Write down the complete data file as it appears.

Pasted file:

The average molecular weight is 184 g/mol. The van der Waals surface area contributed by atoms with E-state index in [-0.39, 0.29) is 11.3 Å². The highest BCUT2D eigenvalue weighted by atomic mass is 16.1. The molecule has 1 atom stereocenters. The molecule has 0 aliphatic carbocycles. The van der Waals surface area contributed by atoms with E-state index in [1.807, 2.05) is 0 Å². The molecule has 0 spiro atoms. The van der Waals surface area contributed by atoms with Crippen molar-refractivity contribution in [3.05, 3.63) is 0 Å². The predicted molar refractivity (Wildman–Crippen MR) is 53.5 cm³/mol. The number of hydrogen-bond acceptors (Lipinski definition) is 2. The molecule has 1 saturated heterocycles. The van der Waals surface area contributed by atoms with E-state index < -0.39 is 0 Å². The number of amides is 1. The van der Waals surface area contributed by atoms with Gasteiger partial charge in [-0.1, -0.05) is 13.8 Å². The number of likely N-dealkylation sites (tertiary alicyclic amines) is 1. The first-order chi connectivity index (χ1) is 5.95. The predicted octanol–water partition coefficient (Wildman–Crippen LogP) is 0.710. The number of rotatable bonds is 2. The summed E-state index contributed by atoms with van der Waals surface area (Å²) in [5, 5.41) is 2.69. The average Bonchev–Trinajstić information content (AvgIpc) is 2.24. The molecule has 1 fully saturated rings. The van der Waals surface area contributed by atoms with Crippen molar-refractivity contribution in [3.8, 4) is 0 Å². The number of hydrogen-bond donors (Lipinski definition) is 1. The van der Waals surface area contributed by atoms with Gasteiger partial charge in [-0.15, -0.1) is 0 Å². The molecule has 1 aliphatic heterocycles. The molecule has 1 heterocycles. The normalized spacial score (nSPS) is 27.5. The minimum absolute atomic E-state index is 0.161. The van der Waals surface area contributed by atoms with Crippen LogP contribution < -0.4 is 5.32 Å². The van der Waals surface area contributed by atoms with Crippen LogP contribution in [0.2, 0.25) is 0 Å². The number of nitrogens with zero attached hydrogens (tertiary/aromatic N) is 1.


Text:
The average molecular weight is 184 g/mol. The van der Waals surface area contributed by atoms with E-state index in [-0.39, 0.29) is 11.3 Å². The highest BCUT2D eigenvalue weighted by atomic mass is 16.1. The molecule has 1 atom stereocenters. The molecule has 0 aliphatic carbocycles. The van der Waals surface area contributed by atoms with E-state index in [1.807, 2.05) is 0 Å². The molecule has 0 spiro atoms. The van der Waals surface area contributed by atoms with Crippen molar-refractivity contribution in [3.05, 3.63) is 0 Å². The predicted molar refractivity (Wildman–Crippen MR) is 53.5 cm³/mol. The number of hydrogen-bond acceptors (Lipinski definition) is 2. The molecule has 1 saturated heterocycles. The van der Waals surface area contributed by atoms with E-state index < -0.39 is 0 Å². The number of amides is 1. The van der Waals surface area contributed by atoms with Gasteiger partial charge in [-0.1, -0.05) is 13.8 Å². The number of likely N-dealkylation sites (tertiary alicyclic amines) is 1. The first-order chi connectivity index (χ1) is 5.95. The predicted octanol–water partition coefficient (Wildman–Crippen LogP) is 0.710. The number of rotatable bonds is 2. The summed E-state index contributed by atoms with van der Waals surface area (Å²) in [5, 5.41) is 2.69. The average Bonchev–Trinajstić information content (AvgIpc) is 2.24. The molecule has 1 fully saturated rings. The van der Waals surface area contributed by atoms with Crippen molar-refractivity contribution in [3.8, 4) is 0 Å². The number of hydrogen-bond donors (Lipinski definition) is 1. The van der Waals surface area contributed by atoms with Gasteiger partial charge in [-0.15, -0.1) is 0 Å². The molecule has 1 aliphatic heterocycles. The molecule has 1 heterocycles. The normalized spacial score (nSPS) is 27.5. The minimum absolute atomic E-state index is 0.161. The van der Waals surface area contributed by atoms with Crippen LogP contribution < -0.4 is 5.32 Å². The van der Waals surface area contributed by atoms with Crippen LogP contribution in [0.2, 0.25) is 0 Å². The number of nitrogens with zero attached hydrogens (tertiary/aromatic N) is 1.